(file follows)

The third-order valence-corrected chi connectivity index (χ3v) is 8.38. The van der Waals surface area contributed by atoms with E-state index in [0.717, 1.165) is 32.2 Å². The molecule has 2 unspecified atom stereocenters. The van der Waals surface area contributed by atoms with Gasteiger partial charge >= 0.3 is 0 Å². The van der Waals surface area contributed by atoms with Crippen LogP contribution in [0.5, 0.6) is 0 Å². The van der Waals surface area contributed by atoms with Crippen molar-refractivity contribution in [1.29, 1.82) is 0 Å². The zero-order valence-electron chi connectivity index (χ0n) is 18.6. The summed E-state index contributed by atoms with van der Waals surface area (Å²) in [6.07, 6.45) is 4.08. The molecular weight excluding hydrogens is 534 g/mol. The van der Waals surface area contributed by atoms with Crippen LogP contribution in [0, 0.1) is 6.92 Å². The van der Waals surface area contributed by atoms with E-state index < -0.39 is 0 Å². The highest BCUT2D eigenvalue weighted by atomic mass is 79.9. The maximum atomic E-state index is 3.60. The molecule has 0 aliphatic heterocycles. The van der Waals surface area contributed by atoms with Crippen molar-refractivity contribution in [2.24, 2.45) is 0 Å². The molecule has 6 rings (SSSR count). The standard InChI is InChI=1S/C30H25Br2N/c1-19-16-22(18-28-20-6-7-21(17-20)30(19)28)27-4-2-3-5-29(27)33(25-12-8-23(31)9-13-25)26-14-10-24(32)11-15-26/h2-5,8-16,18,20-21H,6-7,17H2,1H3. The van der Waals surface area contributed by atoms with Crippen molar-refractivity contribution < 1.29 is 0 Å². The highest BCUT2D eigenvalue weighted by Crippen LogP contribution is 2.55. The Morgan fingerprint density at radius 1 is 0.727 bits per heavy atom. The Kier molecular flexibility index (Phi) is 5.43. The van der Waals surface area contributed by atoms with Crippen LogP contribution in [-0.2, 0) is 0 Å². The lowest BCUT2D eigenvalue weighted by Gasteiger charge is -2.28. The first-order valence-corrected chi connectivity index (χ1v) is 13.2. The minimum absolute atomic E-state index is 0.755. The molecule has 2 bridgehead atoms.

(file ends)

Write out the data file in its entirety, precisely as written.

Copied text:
The third-order valence-corrected chi connectivity index (χ3v) is 8.38. The van der Waals surface area contributed by atoms with E-state index in [0.717, 1.165) is 32.2 Å². The molecule has 2 unspecified atom stereocenters. The van der Waals surface area contributed by atoms with Gasteiger partial charge >= 0.3 is 0 Å². The van der Waals surface area contributed by atoms with Crippen LogP contribution in [0.5, 0.6) is 0 Å². The van der Waals surface area contributed by atoms with Crippen molar-refractivity contribution in [1.29, 1.82) is 0 Å². The zero-order valence-electron chi connectivity index (χ0n) is 18.6. The summed E-state index contributed by atoms with van der Waals surface area (Å²) in [6.07, 6.45) is 4.08. The molecular weight excluding hydrogens is 534 g/mol. The van der Waals surface area contributed by atoms with Crippen LogP contribution in [0, 0.1) is 6.92 Å². The van der Waals surface area contributed by atoms with E-state index < -0.39 is 0 Å². The highest BCUT2D eigenvalue weighted by atomic mass is 79.9. The maximum atomic E-state index is 3.60. The molecule has 0 aliphatic heterocycles. The van der Waals surface area contributed by atoms with Crippen molar-refractivity contribution in [2.24, 2.45) is 0 Å². The molecule has 6 rings (SSSR count). The standard InChI is InChI=1S/C30H25Br2N/c1-19-16-22(18-28-20-6-7-21(17-20)30(19)28)27-4-2-3-5-29(27)33(25-12-8-23(31)9-13-25)26-14-10-24(32)11-15-26/h2-5,8-16,18,20-21H,6-7,17H2,1H3. The van der Waals surface area contributed by atoms with Crippen molar-refractivity contribution < 1.29 is 0 Å². The highest BCUT2D eigenvalue weighted by Crippen LogP contribution is 2.55. The Morgan fingerprint density at radius 1 is 0.727 bits per heavy atom. The Kier molecular flexibility index (Phi) is 5.43. The van der Waals surface area contributed by atoms with Crippen LogP contribution in [-0.2, 0) is 0 Å². The lowest BCUT2D eigenvalue weighted by Gasteiger charge is -2.28. The first-order valence-corrected chi connectivity index (χ1v) is 13.2. The minimum absolute atomic E-state index is 0.755. The molecule has 2 bridgehead atoms.